Read how the Minnesota private college experience prepared alums Carlie Kotyza-Witthuhn and Dan Wolgamott for public service.
Last year, with all 134 seats in the Minnesota House of Representatives up for grabs, Democrats managed to upset the former Republican majority, winning 75 seats to their 59.
Among those Democrats were two young new legislators, both of whom attended Minnesota private colleges — Carlie Kotyza-Witthuhn of Eden Prairie and Dan Wolgamott of St. Cloud.
We caught up with the duo just as the legislative session was beginning in February, to find out a little about them and how their years in Minnesota private colleges influenced their current political careers.
Learn how this partnership at the College of Saint Benedict fostered and strengthen the research efforts of senior Rachel Nelson.
The collaboration between faculty and students is at the core of liberal arts education at Minnesota Private Colleges. With the support of Dr. Mary Stenson, College of Saint Benedict senior Rachel Nelson researched whether there are physiological changes to division three cross-country student athletes over a season.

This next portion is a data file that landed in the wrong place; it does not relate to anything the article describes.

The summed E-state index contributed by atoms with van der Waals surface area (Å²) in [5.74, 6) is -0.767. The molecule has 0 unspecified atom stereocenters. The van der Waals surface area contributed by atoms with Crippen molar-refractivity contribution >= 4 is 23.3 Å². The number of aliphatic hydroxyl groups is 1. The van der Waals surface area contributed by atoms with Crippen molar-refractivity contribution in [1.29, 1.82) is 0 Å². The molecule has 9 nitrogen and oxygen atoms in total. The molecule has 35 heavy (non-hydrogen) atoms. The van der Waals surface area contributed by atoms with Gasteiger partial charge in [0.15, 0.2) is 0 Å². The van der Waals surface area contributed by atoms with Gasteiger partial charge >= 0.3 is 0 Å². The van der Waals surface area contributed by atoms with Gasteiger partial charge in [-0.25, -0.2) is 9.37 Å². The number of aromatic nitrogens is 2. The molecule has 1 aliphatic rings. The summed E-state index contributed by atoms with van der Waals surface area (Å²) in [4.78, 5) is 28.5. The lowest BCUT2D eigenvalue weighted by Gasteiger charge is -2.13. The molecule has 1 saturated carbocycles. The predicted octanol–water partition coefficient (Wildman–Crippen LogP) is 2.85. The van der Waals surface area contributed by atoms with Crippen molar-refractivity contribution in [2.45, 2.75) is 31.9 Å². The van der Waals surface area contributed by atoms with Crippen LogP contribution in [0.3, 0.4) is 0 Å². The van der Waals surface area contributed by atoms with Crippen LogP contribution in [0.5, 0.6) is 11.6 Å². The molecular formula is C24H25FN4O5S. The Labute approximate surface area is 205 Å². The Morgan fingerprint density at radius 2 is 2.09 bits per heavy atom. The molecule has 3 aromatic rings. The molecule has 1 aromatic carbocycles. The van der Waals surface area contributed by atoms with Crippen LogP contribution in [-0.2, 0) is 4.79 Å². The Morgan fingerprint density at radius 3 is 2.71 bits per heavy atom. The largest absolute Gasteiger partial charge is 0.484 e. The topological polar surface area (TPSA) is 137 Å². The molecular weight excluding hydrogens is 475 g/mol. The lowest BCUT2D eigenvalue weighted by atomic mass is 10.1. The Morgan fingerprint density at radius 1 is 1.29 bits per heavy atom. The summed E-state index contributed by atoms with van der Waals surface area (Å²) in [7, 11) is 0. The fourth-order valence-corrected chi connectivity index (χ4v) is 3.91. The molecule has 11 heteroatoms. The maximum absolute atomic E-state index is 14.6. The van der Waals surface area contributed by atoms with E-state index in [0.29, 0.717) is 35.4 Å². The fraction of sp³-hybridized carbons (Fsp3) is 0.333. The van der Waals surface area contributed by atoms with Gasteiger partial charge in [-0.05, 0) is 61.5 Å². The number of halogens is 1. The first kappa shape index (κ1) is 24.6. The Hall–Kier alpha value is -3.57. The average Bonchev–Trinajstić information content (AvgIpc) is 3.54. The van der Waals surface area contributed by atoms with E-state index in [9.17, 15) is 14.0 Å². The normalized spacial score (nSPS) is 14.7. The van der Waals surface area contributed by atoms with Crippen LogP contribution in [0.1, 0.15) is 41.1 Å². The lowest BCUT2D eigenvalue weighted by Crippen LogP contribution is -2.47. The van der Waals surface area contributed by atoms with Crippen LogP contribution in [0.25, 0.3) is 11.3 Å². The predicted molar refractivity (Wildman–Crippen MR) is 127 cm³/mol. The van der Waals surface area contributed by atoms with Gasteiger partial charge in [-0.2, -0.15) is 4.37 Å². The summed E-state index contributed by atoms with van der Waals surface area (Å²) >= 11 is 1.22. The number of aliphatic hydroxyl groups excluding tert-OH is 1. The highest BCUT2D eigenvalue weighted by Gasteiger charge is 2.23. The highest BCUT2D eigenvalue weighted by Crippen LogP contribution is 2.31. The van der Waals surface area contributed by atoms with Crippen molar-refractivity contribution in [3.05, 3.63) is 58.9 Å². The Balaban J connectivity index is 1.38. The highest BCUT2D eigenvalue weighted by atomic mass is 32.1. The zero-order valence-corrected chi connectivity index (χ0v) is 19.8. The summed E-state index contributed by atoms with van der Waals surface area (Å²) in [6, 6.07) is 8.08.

Learn why employers want the knowledge and skills that graduates from our colleges possess.
You’re likely heard the worry about whether students who graduate from liberal arts colleges get jobs. So you’ll be glad to learn then that 75 percent of our graduates are employed within a year of earning their bachelor’s degree. Another 16 percent are pursuing additional education while four percent are doing volunteer service (such as Peace Corps or mission work).
Read how perseverance and the unexpected shaped the career trajectories of six recent alums.
Discovery — of self, of interests, of direction — is at the core of higher education, especially at liberal arts colleges where it’s not only encouraged but woven throughout. This month we’re happy to share the stories of several alums who embraced this opportunity to chart their own paths.
Learn how additional years of college can balloon your college costs.
When comparing college costs, it’s important to also factor in how long it will likely take to earn a degree. Although no one plans on taking more than four years to graduate, the reality is that many student do — paying more years of tuition and losing out on income because they’re starting their careers later.
Use online interactive tools to visualize the path from majors to careers.
There is a common narrative that going to a liberal arts college leads to a worthless degree because grads can’t get jobs, but that couldn’t be further from the truth. The reality is that career options are almost limitless. Here are two interactive tools that help visualize this:
Read how Concordia College’s Ellie Butler benefited from a mentor — and then became one herself.
Ellie Butler remembers how beginning college felt tough at times. She moved from her hometown of Grand Forks to Moorhead to attend Concordia College, leaving behind people and places she knew so well. In some ways starting college meant starting over.